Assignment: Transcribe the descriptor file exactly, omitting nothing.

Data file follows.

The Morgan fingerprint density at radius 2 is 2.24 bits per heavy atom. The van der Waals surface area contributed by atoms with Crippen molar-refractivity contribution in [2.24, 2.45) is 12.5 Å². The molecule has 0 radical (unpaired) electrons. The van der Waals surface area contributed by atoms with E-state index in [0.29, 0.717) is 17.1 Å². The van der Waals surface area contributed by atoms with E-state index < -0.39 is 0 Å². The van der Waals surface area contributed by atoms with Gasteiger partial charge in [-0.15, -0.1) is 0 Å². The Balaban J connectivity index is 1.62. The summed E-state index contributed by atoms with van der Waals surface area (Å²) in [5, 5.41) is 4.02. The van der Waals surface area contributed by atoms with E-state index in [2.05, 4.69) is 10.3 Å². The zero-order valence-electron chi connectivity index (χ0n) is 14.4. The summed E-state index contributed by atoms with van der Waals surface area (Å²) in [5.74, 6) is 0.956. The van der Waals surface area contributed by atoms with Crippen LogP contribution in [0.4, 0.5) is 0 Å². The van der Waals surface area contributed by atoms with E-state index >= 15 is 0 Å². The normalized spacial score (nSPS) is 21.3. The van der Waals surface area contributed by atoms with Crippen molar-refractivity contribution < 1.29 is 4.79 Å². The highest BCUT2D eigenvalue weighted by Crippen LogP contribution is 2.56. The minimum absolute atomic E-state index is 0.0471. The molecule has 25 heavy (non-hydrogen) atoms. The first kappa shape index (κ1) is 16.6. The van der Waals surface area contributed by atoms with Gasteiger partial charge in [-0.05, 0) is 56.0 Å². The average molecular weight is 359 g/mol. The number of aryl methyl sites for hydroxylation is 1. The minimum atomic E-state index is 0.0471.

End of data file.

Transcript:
The Morgan fingerprint density at radius 2 is 2.24 bits per heavy atom. The van der Waals surface area contributed by atoms with Crippen molar-refractivity contribution in [2.24, 2.45) is 12.5 Å². The molecule has 0 radical (unpaired) electrons. The van der Waals surface area contributed by atoms with E-state index in [0.29, 0.717) is 17.1 Å². The van der Waals surface area contributed by atoms with E-state index < -0.39 is 0 Å². The van der Waals surface area contributed by atoms with Gasteiger partial charge in [-0.15, -0.1) is 0 Å². The Balaban J connectivity index is 1.62. The summed E-state index contributed by atoms with van der Waals surface area (Å²) in [5, 5.41) is 4.02. The van der Waals surface area contributed by atoms with E-state index in [2.05, 4.69) is 10.3 Å². The zero-order valence-electron chi connectivity index (χ0n) is 14.4. The summed E-state index contributed by atoms with van der Waals surface area (Å²) in [5.74, 6) is 0.956. The van der Waals surface area contributed by atoms with Crippen LogP contribution in [0.4, 0.5) is 0 Å². The van der Waals surface area contributed by atoms with E-state index >= 15 is 0 Å². The normalized spacial score (nSPS) is 21.3. The van der Waals surface area contributed by atoms with Crippen molar-refractivity contribution < 1.29 is 4.79 Å². The highest BCUT2D eigenvalue weighted by Crippen LogP contribution is 2.56. The minimum absolute atomic E-state index is 0.0471. The molecule has 25 heavy (non-hydrogen) atoms. The first kappa shape index (κ1) is 16.6. The van der Waals surface area contributed by atoms with Gasteiger partial charge in [-0.05, 0) is 56.0 Å². The average molecular weight is 359 g/mol. The number of aryl methyl sites for hydroxylation is 1. The minimum atomic E-state index is 0.0471.